India

In November 2010, we started the Shema School in Bangalore, India. This educational initiative offers an incentive for children to attend school, instead of begging on the street.  The children are provided one meal a day, plus rations for breakfast/dinner upon the completion of each school day.

We are currently analyzing the data for India to determine which regions and communities are most prone to extremist recruitment activities.  We expect to be on the ground by the end of Summer 2017, working with community leaders to determine solutions to the weaknesses identified and facilitating their remediation. 

The Shema School, India

The Shema School, India


OSAC Report February 2017

March, Indian police have killed a militant purportedly allied with the Islamic State of Iraq and Syria (ISIS) in Lucknow, the capital of the Indian state of Uttar Pradesh. The individual was suspected of bombing a passenger train that injured nine people in India this week. Six others were also arrested in both Madhya Pradesh and Uttar Pradesh states for their links to this incident. While ISIS is one of many terrorist groups that intend to target India, the extent of the group’s capabilities in India is unclear.  There is a general threat of terrorism in India, emanating from a number of active terrorist groups, including Lashkar-e-Taiba (LeT), Jaish-e-Mohammed (JeM, see previous OSAC report), and Indian Mujahideen (IM). However, there is currently no specific or credible threat against U.S. private-sector interests, and OSAC constituents continue to operate and travel to India.

Train Blast and Subsequent Police Response

On Tuesday, March 7, a low-grade explosion occurred on a passenger train near Jabdi station in Madhya Pradesh, injuring nine people. The morning blast occurred as the train was headed to Ujjain from Bhopal. Open sources later reported that an improvised explosive device (IED) caused the blast. Subsequently, the Uttar Pradesh Anti-Terrorism Squad (ATS) conducted an hours-long operation against a terror suspect in the old city area of Lucknow, culminating in the suspect’s death, while six more members of the group were allegedly arrested at different locations. The security forces reportedly recovered bullets, pistols, and an ISIS flag from the house.

ISIS-Linked Activities in India

In 2015, ISIS announced its expansion into Khorasan, a region spanning Afghanistan and Pakistan as well as parts of Iran, Central Asia, India, and Bangladesh (see previous OSAC report). Started by former Pakistani Taliban members, ISIS-Khorasan (ISIS-K) is mostly concentrated in eastern Afghanistan with recent activities in northern Jawzjan Province. However, they have claimed credit for attacks in Kabul as well. Most recently, on March 8, ISIS-K took responsibility for an attack on a Kabul hospital, which killed more than 30 people; in February, the group claimed credit for a suicide bombing of a Sufi shrine in Pakistan.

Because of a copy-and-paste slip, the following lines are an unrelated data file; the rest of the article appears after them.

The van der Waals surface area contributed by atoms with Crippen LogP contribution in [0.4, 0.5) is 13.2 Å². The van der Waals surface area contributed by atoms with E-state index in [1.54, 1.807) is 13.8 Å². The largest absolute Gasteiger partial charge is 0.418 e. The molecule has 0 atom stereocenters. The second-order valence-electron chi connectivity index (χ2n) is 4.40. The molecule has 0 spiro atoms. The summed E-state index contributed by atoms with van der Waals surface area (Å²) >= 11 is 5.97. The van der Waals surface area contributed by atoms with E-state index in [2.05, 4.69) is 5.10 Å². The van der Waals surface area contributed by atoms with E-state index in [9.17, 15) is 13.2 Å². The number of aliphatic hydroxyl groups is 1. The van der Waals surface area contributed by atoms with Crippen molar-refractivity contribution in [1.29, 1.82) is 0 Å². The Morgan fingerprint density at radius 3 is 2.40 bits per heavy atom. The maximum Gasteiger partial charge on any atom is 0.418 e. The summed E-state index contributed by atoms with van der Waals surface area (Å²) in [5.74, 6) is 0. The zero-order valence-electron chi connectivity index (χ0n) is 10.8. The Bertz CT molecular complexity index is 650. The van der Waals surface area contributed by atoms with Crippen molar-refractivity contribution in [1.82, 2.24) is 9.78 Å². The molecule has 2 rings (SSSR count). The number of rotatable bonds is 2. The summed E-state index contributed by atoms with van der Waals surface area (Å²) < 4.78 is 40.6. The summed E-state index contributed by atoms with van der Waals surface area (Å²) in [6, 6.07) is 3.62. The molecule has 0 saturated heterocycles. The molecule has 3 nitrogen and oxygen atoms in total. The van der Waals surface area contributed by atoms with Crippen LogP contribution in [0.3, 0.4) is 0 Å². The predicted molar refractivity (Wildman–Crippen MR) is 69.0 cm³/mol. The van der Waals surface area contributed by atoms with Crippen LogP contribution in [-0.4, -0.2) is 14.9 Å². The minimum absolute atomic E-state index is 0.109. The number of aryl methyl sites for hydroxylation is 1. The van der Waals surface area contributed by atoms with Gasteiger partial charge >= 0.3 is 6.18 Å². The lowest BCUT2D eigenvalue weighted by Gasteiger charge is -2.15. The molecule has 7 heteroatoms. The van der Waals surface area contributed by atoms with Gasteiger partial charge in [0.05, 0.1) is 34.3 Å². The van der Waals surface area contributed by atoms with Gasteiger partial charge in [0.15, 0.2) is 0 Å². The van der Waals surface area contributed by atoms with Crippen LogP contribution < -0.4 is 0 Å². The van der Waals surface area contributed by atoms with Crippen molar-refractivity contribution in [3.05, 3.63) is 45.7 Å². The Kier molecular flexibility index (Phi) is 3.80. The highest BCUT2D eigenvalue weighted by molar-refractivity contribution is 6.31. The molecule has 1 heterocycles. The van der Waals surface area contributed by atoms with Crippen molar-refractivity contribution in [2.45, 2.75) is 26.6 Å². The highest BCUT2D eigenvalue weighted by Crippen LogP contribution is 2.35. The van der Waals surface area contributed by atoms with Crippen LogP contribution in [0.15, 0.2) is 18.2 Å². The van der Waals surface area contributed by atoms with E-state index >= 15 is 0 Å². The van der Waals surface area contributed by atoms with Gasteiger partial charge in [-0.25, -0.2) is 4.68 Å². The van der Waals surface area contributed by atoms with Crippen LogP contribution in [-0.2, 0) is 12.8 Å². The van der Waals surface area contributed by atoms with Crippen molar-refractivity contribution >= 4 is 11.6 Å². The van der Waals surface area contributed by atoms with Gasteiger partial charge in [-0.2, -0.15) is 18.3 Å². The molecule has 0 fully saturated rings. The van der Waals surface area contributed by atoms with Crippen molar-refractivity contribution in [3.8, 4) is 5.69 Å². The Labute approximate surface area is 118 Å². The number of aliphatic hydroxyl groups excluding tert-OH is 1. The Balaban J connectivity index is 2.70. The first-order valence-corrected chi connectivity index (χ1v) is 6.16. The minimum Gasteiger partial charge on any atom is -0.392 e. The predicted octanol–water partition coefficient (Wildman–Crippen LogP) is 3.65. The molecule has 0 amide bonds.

In India, there have been reports of individuals who have traveled to Iraq and Syria to fight with ISIS, as well as a series of reported ISIS-related arrests and disrupted plots. Examples include:

In June 2016, Indian security forces arrested multiple people for plotting a terrorist attack in Hyderabad. This included an Indian engineer who allegedly helped recruit other members and organized the plot, with guidance from ISIS handlers in Syria.

In October 2016, Indian police arrested six members of an ISIS-inspired group suspected of plotting attacks on public places in Kerala during the Hindu festival of Diwali.

In February 2017, Indian security forces arrested two suspected ISIS operatives from Gujarat, for conspiring to carry out terrorist attacks in the country.

In February 2017, an individual from Kerala was reportedly killed in a drone attack in ISIS territory in Afghanistan. He was among the 21 people from Kerala that were suspected to have joined ISIS in June 2016.

Implications

While terrorism is a general concern throughout India for the U.S. private sector. A terrorist attack on a passenger train is not a new modus operandi for violent extremists in India. Trains and train stations have been targeted in the past not only by terrorist groups but also Maoist-linked groups. Major attacks on train stations include the 2008 Mumbai terror attacks, which included the Chhatrapati Shivaji Terminus railway station; a 2006 commuter train bombings, also in Mumbai; and May 2014 explosions at the Chennai Central Station. The South Asia Terrorism Portal (SATP) has compiled a detailed list of terrorist attacks on railways in India, including those claimed by Maoists, which can be found on their website.